The release last week of the results of the “nation’s report card” from the National Assessment of Educational Progress (NAEP) produced the usual commentary on the Texas scores, ranging from “glass half full” to “glass half empty”. My colleague Sandy Kress has prepared an insightful analysis of these results, after briefly covering a summary of where we have been with these scores over the past couple of decades of reform, and his concluding observations are as follows:
1. Reading gains are slender, though great effort has been exerted. The good news is that the new standards are better, and, by focusing more on vocabulary, content knowledge, and comprehension of complex text, we could accelerate the pace of gain.
2. The math gains are extraordinary, but they reflect mostly improved proficiency in arithmetic and lower level content. The ground is better prepared, but there’s still a steep climb ahead toward proficiency in algebra and beyond.
3. Pipeline effects are appearing in high school and post secondary success, but far too slowly and modestly. The ramping up of high school performance through full implementation of HB3 is absolutely essential, as is a new and dramatic effort to increase post secondary completion success.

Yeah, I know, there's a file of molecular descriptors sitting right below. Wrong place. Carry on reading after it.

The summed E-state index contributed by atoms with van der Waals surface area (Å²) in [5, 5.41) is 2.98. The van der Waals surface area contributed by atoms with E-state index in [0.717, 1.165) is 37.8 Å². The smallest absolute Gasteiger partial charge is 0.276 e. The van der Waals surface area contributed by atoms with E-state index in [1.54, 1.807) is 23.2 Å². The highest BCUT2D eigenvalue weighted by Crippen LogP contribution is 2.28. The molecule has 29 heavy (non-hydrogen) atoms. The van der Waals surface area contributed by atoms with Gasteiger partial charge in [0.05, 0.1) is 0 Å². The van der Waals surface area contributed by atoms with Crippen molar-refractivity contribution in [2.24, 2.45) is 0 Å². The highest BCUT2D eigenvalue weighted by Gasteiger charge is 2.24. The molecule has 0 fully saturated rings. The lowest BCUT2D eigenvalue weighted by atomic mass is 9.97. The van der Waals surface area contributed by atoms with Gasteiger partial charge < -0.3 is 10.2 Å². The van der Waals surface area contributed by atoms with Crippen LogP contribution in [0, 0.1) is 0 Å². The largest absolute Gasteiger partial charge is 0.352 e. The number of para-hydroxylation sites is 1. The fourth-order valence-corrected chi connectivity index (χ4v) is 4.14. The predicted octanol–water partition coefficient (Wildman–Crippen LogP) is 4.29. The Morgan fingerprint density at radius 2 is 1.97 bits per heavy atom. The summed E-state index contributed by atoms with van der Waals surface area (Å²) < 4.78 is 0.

4. Acknowledging the huge challenges that still remain is important, but the remarkable progress that has been made in the past 15 years must, at the same time, be recognized, honored, and built upon.
As for me, several points become fairly obvious: (1) we won’t see much progress in overall student achievement until we see much better results in the reading scores, (2) reading at the “basic” level is not good enough; we need much more proficiency, and (3) in analyzing the reading results and comparing Texas to other states, although we compare very favorably with them when the results are disaggregated by ethnicity, we shouldn’t use the demographics of our student population as an excuse for the subpar results or to lower our expectations for all students. The failure to read at grade level by the third grade has long been acknowledged as the single most important factor in the rate of non-completion of high school, and from a pedagogical standpoint we know how to fix this problem, but we have never really invested the resources and political capital to properly attack it. However, I am encouraged by places like Houston ISD, where there are plans for an aggressive, comprehensive district-wide literacy program, PreK-12. We need much more of this kind of initiative.
As to the overall reform effort, we have huge challenges ahead in maintaining momentum and, unfortunately, there are powerful forces at large who want to roll back much of our recent progress in standards and accountability even before they have been implemented in the schools, so we need all the help we can get.
The entirety of Sandy’s analysis along with other perspectives on Texas student performance and what we are attempting to do about it can be found on the Texas Institute for Education Reform (TIER) web site, www.texaseducationreform.org. And while you’re there, please click on the “donate” link and join in the effort.